Central America Seeks Almost $1B Anti-Crime Aid

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The countries of Central America agreed to seek financial aid from the international community to help fund a plan to combat drug trafficking, gangs and organized crime in the region.

The strategy was agreed after a two-day meeting between representatives of Central American countries, plus the Dominican Republic, reports El Nuevo Heraldo. They gathered in San Salvador for a conference of members of the Central American Integration System (Sistema de la Integracion Centroamericana – SICA).

Daniel Aleman, SICA’s secretary general, said that they are looking for political support, as well as help with technology and funds, and that the plan will cost a total $953 million. He also said that the nations seek greater regional integration on the issues of violence and crime.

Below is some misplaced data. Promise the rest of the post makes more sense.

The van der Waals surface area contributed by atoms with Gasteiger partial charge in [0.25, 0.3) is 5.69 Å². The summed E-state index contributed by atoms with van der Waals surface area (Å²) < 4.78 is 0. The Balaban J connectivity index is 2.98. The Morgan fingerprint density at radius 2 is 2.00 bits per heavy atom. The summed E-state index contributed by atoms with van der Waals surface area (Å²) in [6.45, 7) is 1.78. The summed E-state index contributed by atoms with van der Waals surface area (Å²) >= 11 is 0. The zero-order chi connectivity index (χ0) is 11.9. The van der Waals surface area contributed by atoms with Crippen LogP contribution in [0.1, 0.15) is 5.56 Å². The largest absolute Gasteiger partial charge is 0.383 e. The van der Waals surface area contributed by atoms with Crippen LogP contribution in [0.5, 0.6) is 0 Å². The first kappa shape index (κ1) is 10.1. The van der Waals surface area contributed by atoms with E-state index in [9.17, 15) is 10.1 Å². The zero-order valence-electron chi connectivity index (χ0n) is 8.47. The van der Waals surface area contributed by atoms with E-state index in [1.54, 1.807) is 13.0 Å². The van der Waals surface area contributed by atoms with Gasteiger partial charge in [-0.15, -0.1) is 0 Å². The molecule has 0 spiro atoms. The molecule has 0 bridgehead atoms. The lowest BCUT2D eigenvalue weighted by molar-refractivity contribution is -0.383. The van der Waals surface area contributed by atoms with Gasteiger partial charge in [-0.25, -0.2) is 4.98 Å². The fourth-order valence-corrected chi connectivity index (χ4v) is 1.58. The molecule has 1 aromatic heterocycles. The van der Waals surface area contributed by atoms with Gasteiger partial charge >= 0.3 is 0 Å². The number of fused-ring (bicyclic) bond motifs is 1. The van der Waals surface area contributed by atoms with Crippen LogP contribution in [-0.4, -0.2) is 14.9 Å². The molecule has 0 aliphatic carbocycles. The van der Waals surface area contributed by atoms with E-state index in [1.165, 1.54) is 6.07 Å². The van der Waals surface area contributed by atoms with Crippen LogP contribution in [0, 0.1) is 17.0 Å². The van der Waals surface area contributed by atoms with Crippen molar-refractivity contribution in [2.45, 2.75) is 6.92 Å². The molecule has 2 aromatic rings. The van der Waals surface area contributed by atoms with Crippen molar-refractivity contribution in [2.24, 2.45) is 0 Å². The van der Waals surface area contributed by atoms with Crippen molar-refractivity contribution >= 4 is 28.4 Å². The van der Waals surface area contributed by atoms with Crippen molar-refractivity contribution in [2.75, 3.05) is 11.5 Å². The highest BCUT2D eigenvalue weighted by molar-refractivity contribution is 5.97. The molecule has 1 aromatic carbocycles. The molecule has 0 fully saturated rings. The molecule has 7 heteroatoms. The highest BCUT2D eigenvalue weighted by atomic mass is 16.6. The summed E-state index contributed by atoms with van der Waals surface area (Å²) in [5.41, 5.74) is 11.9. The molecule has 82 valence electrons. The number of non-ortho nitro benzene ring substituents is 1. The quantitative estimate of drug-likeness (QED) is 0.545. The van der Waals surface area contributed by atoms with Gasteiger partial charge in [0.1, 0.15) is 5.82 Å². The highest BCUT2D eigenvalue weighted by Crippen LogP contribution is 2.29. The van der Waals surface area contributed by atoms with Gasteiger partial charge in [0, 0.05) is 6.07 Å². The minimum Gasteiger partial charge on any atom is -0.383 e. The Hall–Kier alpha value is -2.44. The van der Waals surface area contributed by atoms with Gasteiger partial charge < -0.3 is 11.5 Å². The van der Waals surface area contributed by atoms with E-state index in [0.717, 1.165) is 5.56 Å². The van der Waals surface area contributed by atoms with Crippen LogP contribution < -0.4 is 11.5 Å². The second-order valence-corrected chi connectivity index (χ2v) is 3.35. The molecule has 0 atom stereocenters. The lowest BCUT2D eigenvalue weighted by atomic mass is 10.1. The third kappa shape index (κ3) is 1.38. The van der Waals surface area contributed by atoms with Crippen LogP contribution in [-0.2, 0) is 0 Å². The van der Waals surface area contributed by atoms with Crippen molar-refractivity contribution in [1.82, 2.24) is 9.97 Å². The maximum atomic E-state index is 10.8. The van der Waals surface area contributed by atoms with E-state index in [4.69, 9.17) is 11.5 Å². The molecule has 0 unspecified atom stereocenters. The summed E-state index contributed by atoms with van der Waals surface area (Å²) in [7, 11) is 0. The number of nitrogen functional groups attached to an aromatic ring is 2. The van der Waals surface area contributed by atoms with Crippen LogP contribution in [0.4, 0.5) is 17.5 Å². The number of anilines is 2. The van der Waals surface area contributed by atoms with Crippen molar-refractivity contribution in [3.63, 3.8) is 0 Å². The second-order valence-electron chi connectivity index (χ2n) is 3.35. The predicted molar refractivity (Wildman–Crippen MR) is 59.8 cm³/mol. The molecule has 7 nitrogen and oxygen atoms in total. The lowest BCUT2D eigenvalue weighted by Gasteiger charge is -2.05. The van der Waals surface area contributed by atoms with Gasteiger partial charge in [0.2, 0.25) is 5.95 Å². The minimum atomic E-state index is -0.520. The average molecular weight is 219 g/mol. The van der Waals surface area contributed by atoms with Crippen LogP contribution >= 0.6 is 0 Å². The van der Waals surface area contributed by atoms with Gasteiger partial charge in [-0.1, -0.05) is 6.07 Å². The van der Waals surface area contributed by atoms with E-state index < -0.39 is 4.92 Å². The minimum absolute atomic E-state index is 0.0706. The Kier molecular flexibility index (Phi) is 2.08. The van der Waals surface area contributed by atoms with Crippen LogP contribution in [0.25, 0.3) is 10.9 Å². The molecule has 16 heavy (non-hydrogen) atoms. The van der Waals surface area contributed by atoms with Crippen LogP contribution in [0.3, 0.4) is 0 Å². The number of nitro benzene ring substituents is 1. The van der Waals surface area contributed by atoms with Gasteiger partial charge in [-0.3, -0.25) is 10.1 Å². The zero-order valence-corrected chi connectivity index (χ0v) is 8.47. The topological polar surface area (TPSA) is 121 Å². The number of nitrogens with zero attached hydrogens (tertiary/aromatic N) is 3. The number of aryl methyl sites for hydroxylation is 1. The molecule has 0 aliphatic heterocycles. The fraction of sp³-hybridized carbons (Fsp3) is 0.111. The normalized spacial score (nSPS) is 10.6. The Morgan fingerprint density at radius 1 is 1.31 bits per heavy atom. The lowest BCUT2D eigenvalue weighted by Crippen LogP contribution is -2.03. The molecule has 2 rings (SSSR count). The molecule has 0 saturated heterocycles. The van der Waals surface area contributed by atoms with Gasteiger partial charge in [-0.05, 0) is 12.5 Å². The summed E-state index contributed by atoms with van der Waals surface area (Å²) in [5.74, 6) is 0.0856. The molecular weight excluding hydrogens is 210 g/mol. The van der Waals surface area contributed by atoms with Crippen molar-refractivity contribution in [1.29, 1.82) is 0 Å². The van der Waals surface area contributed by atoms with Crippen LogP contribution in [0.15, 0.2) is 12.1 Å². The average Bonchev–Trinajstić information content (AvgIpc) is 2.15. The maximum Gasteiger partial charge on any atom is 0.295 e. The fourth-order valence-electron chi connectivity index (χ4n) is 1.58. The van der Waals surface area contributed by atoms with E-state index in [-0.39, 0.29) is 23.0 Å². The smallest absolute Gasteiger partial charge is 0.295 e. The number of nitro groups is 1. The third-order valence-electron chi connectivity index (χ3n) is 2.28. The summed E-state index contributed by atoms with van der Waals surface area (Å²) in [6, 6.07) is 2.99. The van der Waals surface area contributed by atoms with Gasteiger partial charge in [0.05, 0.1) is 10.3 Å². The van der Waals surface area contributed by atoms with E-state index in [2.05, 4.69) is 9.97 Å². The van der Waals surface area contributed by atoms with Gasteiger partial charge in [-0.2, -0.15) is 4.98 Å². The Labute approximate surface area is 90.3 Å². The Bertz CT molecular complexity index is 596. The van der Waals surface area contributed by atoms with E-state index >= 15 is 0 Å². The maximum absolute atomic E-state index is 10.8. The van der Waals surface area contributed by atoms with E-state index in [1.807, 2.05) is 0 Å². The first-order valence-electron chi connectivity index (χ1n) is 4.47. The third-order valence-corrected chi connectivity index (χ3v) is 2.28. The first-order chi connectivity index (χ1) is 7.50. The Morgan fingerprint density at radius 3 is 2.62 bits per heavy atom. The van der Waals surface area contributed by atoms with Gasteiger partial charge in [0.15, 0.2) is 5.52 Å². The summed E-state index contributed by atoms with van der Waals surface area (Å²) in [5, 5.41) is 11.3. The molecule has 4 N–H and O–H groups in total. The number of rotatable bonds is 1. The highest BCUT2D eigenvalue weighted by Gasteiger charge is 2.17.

The new anti-crime strategy will be presented to the European Community on May 16 in Madrid, and to other nations in a conference to be held in Guatemala June 22-23.

Central America is currently facing a crime wave and is suffering some of the world’s highest rates of violence. In a landmark visit to El Salvador in March, U.S. President Barack Obama restated the pledge of $200 million in U.S. funds for a Central American Citizen Security Partnership to combat drug traffickers and gangs in the region.

This will likely not be counted within in the sum sought by SICA; Aleman stated that the aid would be in addition to money already being received by member states.

The SICA secretary general also said that the details of the plan would not be made public for security reasons.

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